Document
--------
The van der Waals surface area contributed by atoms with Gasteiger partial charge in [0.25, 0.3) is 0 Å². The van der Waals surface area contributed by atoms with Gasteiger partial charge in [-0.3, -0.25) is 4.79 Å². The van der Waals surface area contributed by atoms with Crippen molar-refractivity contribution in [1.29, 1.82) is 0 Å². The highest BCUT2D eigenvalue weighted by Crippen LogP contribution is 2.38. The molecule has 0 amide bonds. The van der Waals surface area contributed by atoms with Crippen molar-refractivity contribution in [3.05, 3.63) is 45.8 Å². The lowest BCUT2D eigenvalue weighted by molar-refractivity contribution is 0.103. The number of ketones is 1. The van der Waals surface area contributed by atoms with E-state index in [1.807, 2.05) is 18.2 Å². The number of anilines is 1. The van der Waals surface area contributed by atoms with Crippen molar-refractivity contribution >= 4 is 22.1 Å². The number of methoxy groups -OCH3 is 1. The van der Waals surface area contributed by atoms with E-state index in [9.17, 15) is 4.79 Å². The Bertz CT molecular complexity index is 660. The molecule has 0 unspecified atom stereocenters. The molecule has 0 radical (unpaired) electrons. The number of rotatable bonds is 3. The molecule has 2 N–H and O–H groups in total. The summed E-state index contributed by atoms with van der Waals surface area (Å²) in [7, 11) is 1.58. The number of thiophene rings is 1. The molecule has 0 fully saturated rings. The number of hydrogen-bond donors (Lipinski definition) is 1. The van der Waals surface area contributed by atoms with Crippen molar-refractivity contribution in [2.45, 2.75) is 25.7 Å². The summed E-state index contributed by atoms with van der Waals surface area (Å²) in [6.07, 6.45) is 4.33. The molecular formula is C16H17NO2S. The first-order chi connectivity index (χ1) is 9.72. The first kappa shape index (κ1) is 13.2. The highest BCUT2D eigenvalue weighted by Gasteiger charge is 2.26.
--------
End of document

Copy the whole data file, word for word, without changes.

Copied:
The van der Waals surface area contributed by atoms with Gasteiger partial charge in [0.25, 0.3) is 0 Å². The van der Waals surface area contributed by atoms with Gasteiger partial charge in [-0.3, -0.25) is 4.79 Å². The van der Waals surface area contributed by atoms with Crippen molar-refractivity contribution in [1.29, 1.82) is 0 Å². The highest BCUT2D eigenvalue weighted by Crippen LogP contribution is 2.38. The molecule has 0 amide bonds. The van der Waals surface area contributed by atoms with Crippen molar-refractivity contribution in [3.05, 3.63) is 45.8 Å². The lowest BCUT2D eigenvalue weighted by molar-refractivity contribution is 0.103. The number of ketones is 1. The van der Waals surface area contributed by atoms with E-state index in [1.807, 2.05) is 18.2 Å². The number of anilines is 1. The van der Waals surface area contributed by atoms with Crippen molar-refractivity contribution >= 4 is 22.1 Å². The number of methoxy groups -OCH3 is 1. The van der Waals surface area contributed by atoms with E-state index in [9.17, 15) is 4.79 Å². The Bertz CT molecular complexity index is 660. The molecule has 0 unspecified atom stereocenters. The molecule has 0 radical (unpaired) electrons. The number of rotatable bonds is 3. The molecule has 2 N–H and O–H groups in total. The summed E-state index contributed by atoms with van der Waals surface area (Å²) in [7, 11) is 1.58. The number of thiophene rings is 1. The molecule has 0 fully saturated rings. The number of hydrogen-bond donors (Lipinski definition) is 1. The van der Waals surface area contributed by atoms with Crippen molar-refractivity contribution in [2.45, 2.75) is 25.7 Å². The summed E-state index contributed by atoms with van der Waals surface area (Å²) in [6.07, 6.45) is 4.33. The molecular formula is C16H17NO2S. The first-order chi connectivity index (χ1) is 9.72. The first kappa shape index (κ1) is 13.2. The highest BCUT2D eigenvalue weighted by Gasteiger charge is 2.26.